GAD Coordinator Jeplock sent me these terrible pictures a couple of days ago – my first reaction was absolute disgust – how can evil like this exist. But also how something so disturbing could quietly pass by without any real media coverage (at least not to my attention). Has the ebola outbreak exhausted all the African correspondence we can handle – I don`t think so. The reason is that this happen too often to make it to the big headlines. These are not the victims of what is random acts of violence, these are the victims of something far more common in eastern DRC – rebels stealing, raping, mutilating, kidnapping both women, men and children to support the personal wars, many of them a proxy wars – a power struggle between neighboring governments of DRC. These rebel attacks are just one of the many dangers of living in DRC.
A overview of some the established groups:
ADF-NALU is a coalition between two rebel groups, lead by Jamil Mukulu. The National Army for the Liberation of Uganda group, who opposes the Uganda government, fled to DRC from Uganda and established camps in Mwalika, Bundiguya and Eringeti areas. They merged with Allied Democratic Forces (ADF), a Tabliq Muslim sect, supported by the Sudan government on a religious crusade against the Uganda government. Together they form ADF-NALU
FDLR Democratic Forces for the Liberation of Rwanda, located in North Kivu is composed mostly of ethnic Hutus opposed to Tutsi rule and influence in the region. The group was supported Joseph Kabila, who used the groups as a proxy army against the foreign armies in the country. On August 24, 2010, the United Nations confirmed that rebels from the FDLR and from the Mai Mai militia raped and assaulted at least 154 civilians from July 30 to August 3, in the town of Luvungi in North Kivu province.
FNL National Forces of Liberation founded in 1980 in refugee camps in Tanzania, where Hutus had fled following persecution by the Tutsi-led government. The group is led by Agathon Rwasa and is estimated to have around 3,000 combatants Agathon’s FNL was linked to three of the worst incidents of the civil war:
• The Titanic Express massacre in December 2000
• The massacre of 152 Banyamulenge Congolese refugees at Gatumba in August 2004
• The killing of Monsignor Michael Courtney, the Catholic Church’s chief representative in Burundi.
LRA Lord resistant army that we all know about after the Kony 2012 Campaign.
MAI-MAI refers to any kind of community-based militia group active. Formed to resist invasion of Rwandan forces and Rwanda-affiliated Congolese, but also to exploit the war for its own advantage. Mai Mai groups are also responsible for killing some 150 Virunga Rangers and suspected for killing 9 mountain gorillas and hundreds of hippos.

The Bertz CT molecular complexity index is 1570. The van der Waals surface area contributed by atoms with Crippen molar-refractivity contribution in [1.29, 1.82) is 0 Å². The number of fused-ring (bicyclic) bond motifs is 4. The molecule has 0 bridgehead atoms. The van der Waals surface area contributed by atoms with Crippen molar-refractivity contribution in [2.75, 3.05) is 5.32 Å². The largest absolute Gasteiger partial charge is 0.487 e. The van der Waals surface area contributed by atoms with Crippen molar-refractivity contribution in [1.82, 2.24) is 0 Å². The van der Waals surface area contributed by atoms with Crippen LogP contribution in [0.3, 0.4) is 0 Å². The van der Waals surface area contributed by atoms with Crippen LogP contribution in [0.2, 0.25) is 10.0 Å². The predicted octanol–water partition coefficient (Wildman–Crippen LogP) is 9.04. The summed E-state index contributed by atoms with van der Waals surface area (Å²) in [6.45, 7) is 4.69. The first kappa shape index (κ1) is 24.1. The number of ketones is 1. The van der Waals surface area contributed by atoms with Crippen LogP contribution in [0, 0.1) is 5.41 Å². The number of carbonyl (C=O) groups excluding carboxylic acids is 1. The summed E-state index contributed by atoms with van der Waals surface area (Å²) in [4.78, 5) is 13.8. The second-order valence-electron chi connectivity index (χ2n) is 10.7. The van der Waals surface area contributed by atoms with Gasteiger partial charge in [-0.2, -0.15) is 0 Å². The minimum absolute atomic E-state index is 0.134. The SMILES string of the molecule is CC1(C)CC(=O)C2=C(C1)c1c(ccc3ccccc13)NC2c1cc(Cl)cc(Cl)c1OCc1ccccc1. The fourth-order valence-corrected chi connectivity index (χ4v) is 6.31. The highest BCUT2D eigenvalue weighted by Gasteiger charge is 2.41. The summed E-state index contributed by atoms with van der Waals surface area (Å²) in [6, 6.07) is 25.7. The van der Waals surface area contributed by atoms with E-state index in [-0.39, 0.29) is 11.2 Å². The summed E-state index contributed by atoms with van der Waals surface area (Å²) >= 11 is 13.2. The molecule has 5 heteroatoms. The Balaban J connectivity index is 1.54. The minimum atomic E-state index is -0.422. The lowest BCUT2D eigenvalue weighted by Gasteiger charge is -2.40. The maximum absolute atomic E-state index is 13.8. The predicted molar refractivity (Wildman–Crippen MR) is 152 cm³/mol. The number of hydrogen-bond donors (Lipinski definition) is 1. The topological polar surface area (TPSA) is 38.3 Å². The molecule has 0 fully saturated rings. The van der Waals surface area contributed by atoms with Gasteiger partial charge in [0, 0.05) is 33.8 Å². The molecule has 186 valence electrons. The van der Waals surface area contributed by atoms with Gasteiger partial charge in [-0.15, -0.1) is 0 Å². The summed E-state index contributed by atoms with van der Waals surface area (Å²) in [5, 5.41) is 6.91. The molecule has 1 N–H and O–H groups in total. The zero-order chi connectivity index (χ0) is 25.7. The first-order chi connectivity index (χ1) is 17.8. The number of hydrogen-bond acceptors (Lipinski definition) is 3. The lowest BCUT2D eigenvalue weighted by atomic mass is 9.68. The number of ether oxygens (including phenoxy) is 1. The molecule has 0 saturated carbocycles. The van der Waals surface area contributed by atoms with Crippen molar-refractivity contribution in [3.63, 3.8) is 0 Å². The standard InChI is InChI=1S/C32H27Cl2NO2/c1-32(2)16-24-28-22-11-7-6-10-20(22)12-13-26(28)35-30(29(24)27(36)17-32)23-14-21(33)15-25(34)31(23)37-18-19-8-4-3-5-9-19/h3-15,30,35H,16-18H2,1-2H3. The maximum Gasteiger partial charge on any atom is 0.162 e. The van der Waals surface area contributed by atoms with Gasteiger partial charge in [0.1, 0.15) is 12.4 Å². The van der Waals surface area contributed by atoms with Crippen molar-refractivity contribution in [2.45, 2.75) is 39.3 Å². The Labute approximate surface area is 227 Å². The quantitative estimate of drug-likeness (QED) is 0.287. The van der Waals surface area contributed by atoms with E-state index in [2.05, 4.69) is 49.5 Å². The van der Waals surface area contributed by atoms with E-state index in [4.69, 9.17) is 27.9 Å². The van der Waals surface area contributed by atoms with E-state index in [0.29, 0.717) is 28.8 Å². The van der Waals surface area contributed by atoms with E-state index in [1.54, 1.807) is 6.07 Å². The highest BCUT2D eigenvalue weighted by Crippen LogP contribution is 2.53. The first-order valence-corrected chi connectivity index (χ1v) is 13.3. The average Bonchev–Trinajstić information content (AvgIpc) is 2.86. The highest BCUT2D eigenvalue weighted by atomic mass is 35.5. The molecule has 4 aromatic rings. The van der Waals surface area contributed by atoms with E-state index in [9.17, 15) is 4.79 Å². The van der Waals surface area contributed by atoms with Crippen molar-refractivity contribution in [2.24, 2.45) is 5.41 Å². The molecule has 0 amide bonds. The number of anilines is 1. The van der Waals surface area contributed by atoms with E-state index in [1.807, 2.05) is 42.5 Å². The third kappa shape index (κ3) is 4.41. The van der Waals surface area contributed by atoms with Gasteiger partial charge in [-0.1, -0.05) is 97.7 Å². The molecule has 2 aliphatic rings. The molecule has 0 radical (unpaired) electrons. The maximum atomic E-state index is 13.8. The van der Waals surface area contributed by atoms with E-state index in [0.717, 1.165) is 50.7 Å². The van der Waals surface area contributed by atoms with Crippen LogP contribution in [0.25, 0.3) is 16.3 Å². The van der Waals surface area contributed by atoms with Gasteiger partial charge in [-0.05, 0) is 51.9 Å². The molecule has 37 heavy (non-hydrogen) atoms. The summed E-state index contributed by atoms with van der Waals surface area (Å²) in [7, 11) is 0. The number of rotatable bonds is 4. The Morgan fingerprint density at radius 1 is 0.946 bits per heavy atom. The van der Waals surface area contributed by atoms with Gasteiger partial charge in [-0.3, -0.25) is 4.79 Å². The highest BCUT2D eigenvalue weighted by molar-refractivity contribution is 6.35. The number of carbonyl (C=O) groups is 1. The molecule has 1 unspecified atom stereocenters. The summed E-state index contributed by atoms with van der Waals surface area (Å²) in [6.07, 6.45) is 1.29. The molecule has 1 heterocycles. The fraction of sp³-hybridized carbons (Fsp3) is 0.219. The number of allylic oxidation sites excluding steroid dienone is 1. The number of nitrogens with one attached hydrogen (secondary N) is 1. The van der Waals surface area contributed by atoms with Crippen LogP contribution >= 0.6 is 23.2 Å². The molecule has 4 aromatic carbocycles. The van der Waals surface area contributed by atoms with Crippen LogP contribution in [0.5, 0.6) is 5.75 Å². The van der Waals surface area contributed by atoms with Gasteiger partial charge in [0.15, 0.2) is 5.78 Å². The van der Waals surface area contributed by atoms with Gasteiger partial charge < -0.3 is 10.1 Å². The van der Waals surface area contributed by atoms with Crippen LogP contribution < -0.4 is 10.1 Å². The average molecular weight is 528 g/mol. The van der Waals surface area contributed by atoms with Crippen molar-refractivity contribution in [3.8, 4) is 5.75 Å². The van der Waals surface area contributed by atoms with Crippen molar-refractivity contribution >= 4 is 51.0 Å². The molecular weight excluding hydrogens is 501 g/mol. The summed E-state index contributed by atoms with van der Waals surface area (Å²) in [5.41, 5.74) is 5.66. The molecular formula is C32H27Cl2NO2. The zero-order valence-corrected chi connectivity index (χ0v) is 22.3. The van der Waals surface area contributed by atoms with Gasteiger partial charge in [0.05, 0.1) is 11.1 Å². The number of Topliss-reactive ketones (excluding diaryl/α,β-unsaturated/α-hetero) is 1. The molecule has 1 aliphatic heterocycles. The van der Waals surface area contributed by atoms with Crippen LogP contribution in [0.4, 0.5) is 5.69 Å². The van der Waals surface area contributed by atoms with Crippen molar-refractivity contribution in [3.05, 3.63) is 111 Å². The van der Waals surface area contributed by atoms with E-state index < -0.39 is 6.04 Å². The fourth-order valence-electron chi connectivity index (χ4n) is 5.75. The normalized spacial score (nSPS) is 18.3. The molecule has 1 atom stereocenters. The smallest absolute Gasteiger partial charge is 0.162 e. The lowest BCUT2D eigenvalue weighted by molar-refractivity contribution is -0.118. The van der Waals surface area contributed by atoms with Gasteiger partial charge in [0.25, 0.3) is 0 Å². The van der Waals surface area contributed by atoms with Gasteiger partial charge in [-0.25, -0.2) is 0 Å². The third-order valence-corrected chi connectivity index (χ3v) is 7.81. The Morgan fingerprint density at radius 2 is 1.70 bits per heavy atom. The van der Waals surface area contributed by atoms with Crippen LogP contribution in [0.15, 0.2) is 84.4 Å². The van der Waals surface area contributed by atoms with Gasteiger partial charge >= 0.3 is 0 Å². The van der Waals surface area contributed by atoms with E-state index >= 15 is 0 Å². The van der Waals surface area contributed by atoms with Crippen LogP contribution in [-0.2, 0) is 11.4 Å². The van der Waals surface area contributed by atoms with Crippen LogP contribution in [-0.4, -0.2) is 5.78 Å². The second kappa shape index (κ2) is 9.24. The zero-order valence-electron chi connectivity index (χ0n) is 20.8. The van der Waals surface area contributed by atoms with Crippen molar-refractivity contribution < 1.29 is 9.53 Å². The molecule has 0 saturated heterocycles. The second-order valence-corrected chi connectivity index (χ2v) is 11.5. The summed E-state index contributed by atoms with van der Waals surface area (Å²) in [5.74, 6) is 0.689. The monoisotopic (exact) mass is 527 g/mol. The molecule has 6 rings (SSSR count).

M23 a former rebel group created by Congolese soldiers frustrated over the poor conditions in the Congolese army, which as now has become a political party.
War changes everyone
Remembering an article I once read in Scientific America talking about our evolutionarily need to hunt – in conflicts this ancestral hunter starts going after other humans. This is true in many wars, where aggression give fighters an edge to deal with the high amounts of stress and fear. Studies suggests the more violence is experienced the fewer symptoms of PTSD is shown, meaning becoming more violent actually benefits your mental health, even making it rewarding and beneficial. (The study) This becomes even more tragic to know, when at the height of the second Congo war more that 30,000 children where fighting for various armed groups, raping and killing becoming normal. Children who become soldiers find it almost impossible to adjust to a new and normal life. Depression, alcohol and drug abuse is common among former children soldiers – often missing being a solider and having the power they once had.
Evil is not created in a vacuum. Evil is allowed to develop through ignorance and greed. I once asked an Congolese official about the situations in the eastern parts of Congo, referring to the deteriorating infrastructure, the lack of public services such as schools and jobs. Congo with all its recourses has the potential to become one of the richest countries in the world, creating both jobs and schools and open up their beautiful nature to tourists, I argued. His response to my question was a tale about a husband and wife trying to make their relationship work. The husband symbolized the government, the wife the Congolese people. “When suddenly a snake comes between them (the snake meaning the rebels)”, he asked me “Do you continue to discuss with you wife or do you remove the snake?” I was frequently told metaphors like this to make political points, to get away from the real discussion; who’s really responsible. It´s safe to say that the lack of opportunities, insecurity, frustration and lack of government responsibility and the struggle for power all play their part in sustaining the conflict.
While mothers, fathers and children are slaughtered – I and the DRC-official finished our Congolese Primus beer without finding any solution.